History of Place

In 2016 I write my Day of Archaeology contribution as Project Coordinator for the History of Place project based in Liverpool.

The image depicts the front elevation of the school building which was originally on Commutation Row before being moved to London Road. Reproduced with thanks to the Royal School for the Blind, Wavertree

The image depicts the front elevation of the school building which was originally on Commutation Row before being moved to London Road. Reproduced with thanks to the Royal School for the Blind, Wavertree

History of Place is a disability heritage project delivered by Accentuate.  With Heritage Lottery Fund support History of Place will highlight eight sites of historic importance, across England, chosen to reflect early provision for disabled people through to the first purpose built architecture.  The richly diverse, experiential stories generated by those who inhabited or designed these buildings, will provide new insights into their own lives and the prevailing social attitudes and institutional processes which controlled them. There will be a range of local hands on participatory activities, a national touring exhibition and a strand engaging young deaf and disabled people using digital game making workshops and filmmaking.  In Liverpool we are researching the history of the Royal School for the Blind, formally the Liverpool School for the Indigent Blind, founded in 1791 (see image).

I started to work on the History of Place project in February 2016.  As I’m some distance from my organisations office in Folkestone a local organisation, DaDaFest.  We are working with other local partners including the Museum of Liverpool, the Royal School for the Blind plus local organizations such as Mencap Liverpool and the Young Archaeologists’ Club.

Upcoming plans in Liverpool include creative workshops with students at the Royal School for the Blind and the Young Archaeologists’ Club, research with the Volunteer Research and Archive Group, Oral History Training for volunteers and representatives from local heritage organizations and public events to mark Disability History Month.

Each day for me is different!  Here is what I did today……..

I started my day with a coffee (obviously!) and replied to my e-mails.  I completed my mind map which sits above my desk and reminds me what I need to do and when and then confirmed dates and room bookings for upcoming activities.  I read disability related news and shared some articles with the volunteer group in Liverpool.  We have a hardworking a dedicated group of volunteers all focused on developing content for a digital trail which will be available for Disability History Month at the Museum of Liverpool.  I took part in filming with DaDaFest where I was interviewed for their ‘five minutes with’ segment-it was hard to come up with a ‘fun fact’ about myself but after opening it up to Facebook I found out that I’m a cat person and I love old things!  Much of my job involves meeting with interesting people, sharing ideas, inspiring each other, collaborating and planning………and eating cake!  While I sometimes miss site based archaeology (both commercial and community), especially on sunny days, I enjoy engaging people in archaeology, history and heritage and sharing my passion for the past.  I enjoy desk based research, uncovering ‘hidden’ documents in archives and identifying ways to share the research with others.  I enjoy planning activities and events that will help to share the history of disability with a mainstream audience and I’m proud to be part of such an awesome project.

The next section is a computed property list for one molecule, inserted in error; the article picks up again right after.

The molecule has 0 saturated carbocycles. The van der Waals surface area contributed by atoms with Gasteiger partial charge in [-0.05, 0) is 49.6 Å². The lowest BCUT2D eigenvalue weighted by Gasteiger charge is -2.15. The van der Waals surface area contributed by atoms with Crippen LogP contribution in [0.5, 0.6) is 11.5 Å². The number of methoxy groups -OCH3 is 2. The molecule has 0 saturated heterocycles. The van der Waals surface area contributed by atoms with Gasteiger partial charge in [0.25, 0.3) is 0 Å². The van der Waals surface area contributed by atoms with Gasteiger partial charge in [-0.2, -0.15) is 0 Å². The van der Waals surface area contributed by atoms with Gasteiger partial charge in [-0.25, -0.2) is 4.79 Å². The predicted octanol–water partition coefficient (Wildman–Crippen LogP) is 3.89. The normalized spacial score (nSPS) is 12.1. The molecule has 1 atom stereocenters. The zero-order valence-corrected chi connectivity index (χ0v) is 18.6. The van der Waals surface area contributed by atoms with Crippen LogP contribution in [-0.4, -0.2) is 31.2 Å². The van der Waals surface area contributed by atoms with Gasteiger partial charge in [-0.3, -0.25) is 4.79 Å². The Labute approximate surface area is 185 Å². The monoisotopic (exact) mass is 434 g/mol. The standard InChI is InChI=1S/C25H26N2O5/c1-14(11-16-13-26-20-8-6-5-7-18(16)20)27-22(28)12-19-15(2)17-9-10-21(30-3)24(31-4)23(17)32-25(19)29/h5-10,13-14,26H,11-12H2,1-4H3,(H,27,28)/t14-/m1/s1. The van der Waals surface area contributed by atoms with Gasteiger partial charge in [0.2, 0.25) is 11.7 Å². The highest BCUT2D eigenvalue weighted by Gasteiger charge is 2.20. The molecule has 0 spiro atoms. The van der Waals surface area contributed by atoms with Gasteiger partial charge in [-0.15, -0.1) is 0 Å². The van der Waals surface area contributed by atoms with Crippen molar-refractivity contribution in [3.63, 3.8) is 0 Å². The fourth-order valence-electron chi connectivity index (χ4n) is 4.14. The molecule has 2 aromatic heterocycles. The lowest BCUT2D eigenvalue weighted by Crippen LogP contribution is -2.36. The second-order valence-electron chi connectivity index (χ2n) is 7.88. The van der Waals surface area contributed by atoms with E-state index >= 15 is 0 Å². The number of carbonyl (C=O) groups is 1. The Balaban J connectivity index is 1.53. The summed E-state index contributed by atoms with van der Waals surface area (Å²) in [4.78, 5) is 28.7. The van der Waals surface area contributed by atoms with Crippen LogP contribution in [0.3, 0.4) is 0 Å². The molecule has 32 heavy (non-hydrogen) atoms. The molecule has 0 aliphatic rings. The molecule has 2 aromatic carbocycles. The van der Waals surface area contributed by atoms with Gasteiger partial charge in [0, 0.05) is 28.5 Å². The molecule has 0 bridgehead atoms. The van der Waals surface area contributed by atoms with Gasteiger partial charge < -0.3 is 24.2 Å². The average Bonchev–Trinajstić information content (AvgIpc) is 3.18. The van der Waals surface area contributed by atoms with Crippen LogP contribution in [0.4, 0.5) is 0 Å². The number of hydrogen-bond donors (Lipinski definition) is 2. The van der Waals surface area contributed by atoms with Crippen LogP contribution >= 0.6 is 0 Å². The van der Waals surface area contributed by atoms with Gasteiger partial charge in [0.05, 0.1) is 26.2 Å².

Please get in touch with any questions or comments and consider joining our mailing list to receive updates and newsletters- https://historyof.place Kerry.Massheder-Rigby@accentuateuk.org.  We also have a Twitter account @H_O_P so please give us a follow!

Accentuate (http://www.accentuateuk.org/homepage) are a national programme which creates groundbreaking projects to support and promote the talents of deaf and disabled people in the cultural sector, who are a Screen South programme.

Screen South (http://www.screensouth.org/)is a not for profit Creative Development company operating in the wider creative and cultural community. They deliver and lead innovative projects across screen based media and the wider heritage, cultural and creative industries.

DaDaFest (http://www.dadafest.co.uk/) is a cutting edge Disability and Deaf Arts Agency, working not only from its base in Liverpool, but across the North West, Nationally and Internationally.  If you’re around Liverpool from 19th November 2016 then be sure to check out some of the amazing events DaDaFest are hosting as part of their festival ‘Skin Deep’.

 

The image shows a student with a collection of baskets and other wares that were created by students from the Royal School for the Blind. Copyright John Breen, in the Collection of National Museums Liverpool MMM.2003.115

The image shows a student with a collection of baskets and other wares that were created by students from the Royal School for the Blind. Copyright John Breen, in the Collection of National Museums Liverpool MMM.2003.115